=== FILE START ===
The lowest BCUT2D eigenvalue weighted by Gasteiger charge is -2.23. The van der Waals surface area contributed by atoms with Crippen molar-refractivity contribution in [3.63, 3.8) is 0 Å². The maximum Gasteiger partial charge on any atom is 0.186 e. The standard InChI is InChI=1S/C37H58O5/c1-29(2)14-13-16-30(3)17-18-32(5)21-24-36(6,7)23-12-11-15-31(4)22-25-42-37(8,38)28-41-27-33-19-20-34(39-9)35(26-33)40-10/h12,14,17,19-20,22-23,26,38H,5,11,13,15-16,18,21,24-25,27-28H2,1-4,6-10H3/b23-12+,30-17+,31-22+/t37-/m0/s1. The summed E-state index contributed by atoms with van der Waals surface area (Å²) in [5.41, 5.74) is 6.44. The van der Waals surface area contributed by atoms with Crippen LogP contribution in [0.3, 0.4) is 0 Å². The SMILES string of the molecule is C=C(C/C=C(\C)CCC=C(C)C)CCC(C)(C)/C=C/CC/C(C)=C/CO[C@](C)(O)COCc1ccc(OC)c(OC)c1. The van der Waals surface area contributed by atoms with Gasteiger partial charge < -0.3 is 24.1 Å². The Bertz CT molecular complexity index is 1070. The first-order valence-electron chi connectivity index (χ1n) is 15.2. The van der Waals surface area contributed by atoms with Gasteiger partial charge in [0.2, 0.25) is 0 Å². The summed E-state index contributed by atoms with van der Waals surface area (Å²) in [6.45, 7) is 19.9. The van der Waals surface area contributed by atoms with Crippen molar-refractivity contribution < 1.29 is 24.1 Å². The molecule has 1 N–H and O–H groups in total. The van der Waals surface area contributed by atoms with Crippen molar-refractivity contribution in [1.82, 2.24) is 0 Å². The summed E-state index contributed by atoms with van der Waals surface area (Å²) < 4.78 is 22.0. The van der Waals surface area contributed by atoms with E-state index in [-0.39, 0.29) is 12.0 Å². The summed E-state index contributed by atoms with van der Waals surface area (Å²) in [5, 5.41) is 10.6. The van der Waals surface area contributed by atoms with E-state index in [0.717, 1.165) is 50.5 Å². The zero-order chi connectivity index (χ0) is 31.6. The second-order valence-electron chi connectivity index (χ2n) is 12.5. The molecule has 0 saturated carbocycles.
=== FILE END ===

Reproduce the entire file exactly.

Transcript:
The lowest BCUT2D eigenvalue weighted by Gasteiger charge is -2.23. The van der Waals surface area contributed by atoms with Crippen molar-refractivity contribution in [3.63, 3.8) is 0 Å². The maximum Gasteiger partial charge on any atom is 0.186 e. The standard InChI is InChI=1S/C37H58O5/c1-29(2)14-13-16-30(3)17-18-32(5)21-24-36(6,7)23-12-11-15-31(4)22-25-42-37(8,38)28-41-27-33-19-20-34(39-9)35(26-33)40-10/h12,14,17,19-20,22-23,26,38H,5,11,13,15-16,18,21,24-25,27-28H2,1-4,6-10H3/b23-12+,30-17+,31-22+/t37-/m0/s1. The summed E-state index contributed by atoms with van der Waals surface area (Å²) in [5.41, 5.74) is 6.44. The van der Waals surface area contributed by atoms with Crippen LogP contribution in [0.3, 0.4) is 0 Å². The SMILES string of the molecule is C=C(C/C=C(\C)CCC=C(C)C)CCC(C)(C)/C=C/CC/C(C)=C/CO[C@](C)(O)COCc1ccc(OC)c(OC)c1. The van der Waals surface area contributed by atoms with Gasteiger partial charge < -0.3 is 24.1 Å². The Bertz CT molecular complexity index is 1070. The first-order valence-electron chi connectivity index (χ1n) is 15.2. The van der Waals surface area contributed by atoms with Gasteiger partial charge in [0.2, 0.25) is 0 Å². The summed E-state index contributed by atoms with van der Waals surface area (Å²) in [6.45, 7) is 19.9. The van der Waals surface area contributed by atoms with Crippen molar-refractivity contribution < 1.29 is 24.1 Å². The molecule has 1 N–H and O–H groups in total. The van der Waals surface area contributed by atoms with Crippen molar-refractivity contribution in [1.82, 2.24) is 0 Å². The summed E-state index contributed by atoms with van der Waals surface area (Å²) < 4.78 is 22.0. The van der Waals surface area contributed by atoms with E-state index in [-0.39, 0.29) is 12.0 Å². The summed E-state index contributed by atoms with van der Waals surface area (Å²) in [5, 5.41) is 10.6. The van der Waals surface area contributed by atoms with E-state index in [0.717, 1.165) is 50.5 Å². The zero-order chi connectivity index (χ0) is 31.6. The second-order valence-electron chi connectivity index (χ2n) is 12.5. The molecule has 0 saturated carbocycles.